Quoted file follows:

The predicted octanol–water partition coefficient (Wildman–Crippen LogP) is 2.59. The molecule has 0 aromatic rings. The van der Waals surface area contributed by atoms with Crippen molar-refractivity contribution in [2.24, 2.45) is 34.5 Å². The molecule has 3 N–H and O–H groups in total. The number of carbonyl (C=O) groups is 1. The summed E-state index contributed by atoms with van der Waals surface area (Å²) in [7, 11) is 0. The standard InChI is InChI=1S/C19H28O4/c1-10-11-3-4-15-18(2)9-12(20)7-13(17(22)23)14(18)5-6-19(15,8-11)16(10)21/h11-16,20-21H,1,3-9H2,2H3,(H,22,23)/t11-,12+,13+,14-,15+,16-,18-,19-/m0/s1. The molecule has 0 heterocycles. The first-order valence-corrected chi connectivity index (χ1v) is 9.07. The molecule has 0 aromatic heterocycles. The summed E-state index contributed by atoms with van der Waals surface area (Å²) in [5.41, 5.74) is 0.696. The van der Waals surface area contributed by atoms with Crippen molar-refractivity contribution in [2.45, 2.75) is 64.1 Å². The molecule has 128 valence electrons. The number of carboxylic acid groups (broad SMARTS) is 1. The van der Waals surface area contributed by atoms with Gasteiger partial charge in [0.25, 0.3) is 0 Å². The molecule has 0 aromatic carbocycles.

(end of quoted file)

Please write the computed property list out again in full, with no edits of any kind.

The predicted octanol–water partition coefficient (Wildman–Crippen LogP) is 2.59. The molecule has 0 aromatic rings. The van der Waals surface area contributed by atoms with Crippen molar-refractivity contribution in [2.24, 2.45) is 34.5 Å². The molecule has 3 N–H and O–H groups in total. The number of carbonyl (C=O) groups is 1. The summed E-state index contributed by atoms with van der Waals surface area (Å²) in [7, 11) is 0. The standard InChI is InChI=1S/C19H28O4/c1-10-11-3-4-15-18(2)9-12(20)7-13(17(22)23)14(18)5-6-19(15,8-11)16(10)21/h11-16,20-21H,1,3-9H2,2H3,(H,22,23)/t11-,12+,13+,14-,15+,16-,18-,19-/m0/s1. The molecule has 0 heterocycles. The first-order valence-corrected chi connectivity index (χ1v) is 9.07. The molecule has 0 aromatic heterocycles. The summed E-state index contributed by atoms with van der Waals surface area (Å²) in [5.41, 5.74) is 0.696. The van der Waals surface area contributed by atoms with Crippen molar-refractivity contribution in [2.45, 2.75) is 64.1 Å². The molecule has 128 valence electrons. The number of carboxylic acid groups (broad SMARTS) is 1. The van der Waals surface area contributed by atoms with Gasteiger partial charge in [0.25, 0.3) is 0 Å². The molecule has 0 aromatic carbocycles.